Bleachers Self-Titled Review: Jack Antonoff triumphs again

After the release of the four lead singles for their fourth studio album, I was intrigued to see what direction Jack Antonoff took with the self-titled Bleachers album. ‘Modern Girl’, ‘Alma Mater’, ‘Tiny Moves’, and ‘Me Before You’ are four brilliant but incredibly different sounding tracks. However, Bleachers’ self-titled album does not follow one clear direction, rather Antonoff has managed to craft a song for any occasion.

Although you may not be familiar with the name Jack Antonoff, you will certainly have stumbled across his work as a producer. Working with some of the biggest names in the music industry, Antonoff has collaborated with Taylor Swift, including on the thirteen tracks on the standard release of Midnights (2022), as well as working alongside Lorde on her sophomore album Melodrama (2017), an album which is considered as one of the defining albums of the 2010s. Most recently, Antonoff has collaborated with artists such as The 1975 and Florence + the Machine on the original soundtrack of The New Look, an Apple TV+ series. It is fair to say Antonoff is one of the most sought-after producers in the music industry. One may wonder how he has found the time to release an album with his solo project Bleachers. Nevertheless, we should be grateful that he has, as the self-titled Bleachers is a testament to why Antonoff is the recipient of a cabinet full of Grammys.

With a fleeting feature from Lana Del Rey… the track presents a divergence from the spirited opening tracks

The album opens with ‘I Am Right on Time’, a title which seems fitting. The track features a combination of synth and staccato notes that build anticipation for what is to follow. This anticipation is immediately broken as the opening track swiftly explodes into the upbeat, high-energy ‘Modern Girl’, one of the standout tracks from the album. With a saxophone-infused instrumentation that is reminiscent of ‘Stop Making This Hurt’ (Take the Sadness Out of Saturday Night), Antonoff has crafted the perfect concert tune. The combination of saxophones and catchy refrains that Antonoff has become renowned for since he released ‘We Are Young’ and ‘Some Nights’ as the guitarist of fun., is perfect for any concert crowd. “All the modern boys / Are going out tonight,” sings Antonoff.

In contrast, ‘Alma Mater’ offers a slower pace. When ‘Alma Mater’ was released, it took me by surprise. I expected the upbeat, catchy melody of ‘Modern Girl’, yet was greeted with the down-tempo, almost sombre track. With a fleeting feature from Lana Del Rey, with whom Antonoff has collaborated on multiple occasions, the track presents a divergence from the spirited opening tracks. Likewise, the stripped-back ‘Woke Up Today’ features the layering of Antonoff’s voice over the strumming of an acoustic guitar, exemplifying that Bleachers is not a sonically static album.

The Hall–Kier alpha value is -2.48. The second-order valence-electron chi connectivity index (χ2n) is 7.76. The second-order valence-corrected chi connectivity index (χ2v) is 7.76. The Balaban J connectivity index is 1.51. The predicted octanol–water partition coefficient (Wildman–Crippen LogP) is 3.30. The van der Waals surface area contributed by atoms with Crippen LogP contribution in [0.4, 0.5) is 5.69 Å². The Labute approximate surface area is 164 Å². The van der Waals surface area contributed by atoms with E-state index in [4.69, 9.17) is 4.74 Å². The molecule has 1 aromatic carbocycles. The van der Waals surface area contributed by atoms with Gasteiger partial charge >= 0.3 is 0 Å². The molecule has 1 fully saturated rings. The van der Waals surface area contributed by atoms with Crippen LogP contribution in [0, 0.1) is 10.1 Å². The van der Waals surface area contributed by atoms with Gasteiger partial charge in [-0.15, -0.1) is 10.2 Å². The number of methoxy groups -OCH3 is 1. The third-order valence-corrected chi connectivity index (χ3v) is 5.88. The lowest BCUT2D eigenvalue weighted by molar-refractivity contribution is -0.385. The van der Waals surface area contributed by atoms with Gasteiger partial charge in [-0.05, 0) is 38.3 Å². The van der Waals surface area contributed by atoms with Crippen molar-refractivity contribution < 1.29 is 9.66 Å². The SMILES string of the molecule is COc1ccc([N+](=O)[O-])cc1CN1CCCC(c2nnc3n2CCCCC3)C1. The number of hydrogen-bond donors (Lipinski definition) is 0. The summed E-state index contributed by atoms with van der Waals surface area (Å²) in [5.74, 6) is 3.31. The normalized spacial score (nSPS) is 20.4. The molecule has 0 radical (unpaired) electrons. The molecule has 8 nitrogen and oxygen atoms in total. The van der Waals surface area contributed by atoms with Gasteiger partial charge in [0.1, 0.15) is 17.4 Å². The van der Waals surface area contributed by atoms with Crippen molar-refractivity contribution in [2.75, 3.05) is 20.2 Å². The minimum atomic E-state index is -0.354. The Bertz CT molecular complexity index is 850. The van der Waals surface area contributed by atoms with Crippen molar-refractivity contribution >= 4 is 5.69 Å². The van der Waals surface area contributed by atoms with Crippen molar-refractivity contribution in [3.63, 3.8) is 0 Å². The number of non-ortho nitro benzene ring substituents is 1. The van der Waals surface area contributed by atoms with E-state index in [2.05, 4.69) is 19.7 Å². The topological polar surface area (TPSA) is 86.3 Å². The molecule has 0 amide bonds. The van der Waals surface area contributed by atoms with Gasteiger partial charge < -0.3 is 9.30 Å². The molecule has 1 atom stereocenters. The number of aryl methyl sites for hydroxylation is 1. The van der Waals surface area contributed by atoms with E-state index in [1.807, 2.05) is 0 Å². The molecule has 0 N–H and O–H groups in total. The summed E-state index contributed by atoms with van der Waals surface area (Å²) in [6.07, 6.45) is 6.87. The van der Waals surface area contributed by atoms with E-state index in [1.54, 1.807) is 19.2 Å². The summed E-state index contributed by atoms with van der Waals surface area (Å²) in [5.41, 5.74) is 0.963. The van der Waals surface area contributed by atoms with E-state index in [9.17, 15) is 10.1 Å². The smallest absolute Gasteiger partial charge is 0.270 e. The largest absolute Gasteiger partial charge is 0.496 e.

‘Tiny Moves’ is another standout on the album

Antonoff’s pensive lyricism flows through ‘Self Respect’, in which he laments having to remain perfect in his personal life. “I’m so tired of having self-respect/ let’s do something I’ll regret,” sings Antonoff. Throughout the track, he also questions the impact of influential moments in pop culture history, including the death of Kobe Bryant and Kendall Jenner’s Pepsi advert, as well as there being an element of catharsis to the track as Antonoff mentions the death of his sister, a theme which is also woven through other tracks on the album. The lyricism is also a standout in ‘Jesus Is Dead’. The rather pessimistic words of the track, “Jesus is dead / so is New York”, are juxtaposed by the rhythmic drumbeat and the inclusion of saxophones which unexpectedly interrupts the melody.

As Bleachers is the first album released under the record label Dirty Hit (The 1975, beabadoobee, Rina Sawayama), I was intrigued to discover whether the band diverted their usual style. However, the 80s-inspired love song ‘Tiny Moves’ is proof that Bleachers are still crafting the anthemic tracks that they have produced since the release of their debut album, Strange Desire. With a catchy refrain that is bound to be swirling around your head for days, paired with an infectious drum-beat-driven rhythm, ‘Tiny Moves’ is another standout on the album. Following suit, ‘Me Before You’ and ‘Call Me After Midnight’ offer the infectious melody lines that are infused throughout Bleachers’ albums.

Despite the masterful ordering of the tracks that have flowed through the album, finishing the self-titled with ‘The Waiter’ is somewhat of a disappointment. The use of vocal distortion throughout the track is something that wouldn’t go amiss on The 1975’s A Brief Inquiry Into Online Relationships, however, it feels out of place on Bleachers’ fourth album.

Without a doubt, Bleachers having a self-titled fourth album seems fitting. This album draws on Antonoff’s personal thoughts, whether this be the death of his sister or his relationship with his wife, things big or small, on a much deeper level than has been experienced before. Throughout the self-titled album, Antonoff demonstrates the skill he has honed expertly: creating an anthem. Sonically, Bleachers have produced a colourful album with a song for every occasion, from blasting in the car with the windows down in the height of summer to dancing to at a wedding.


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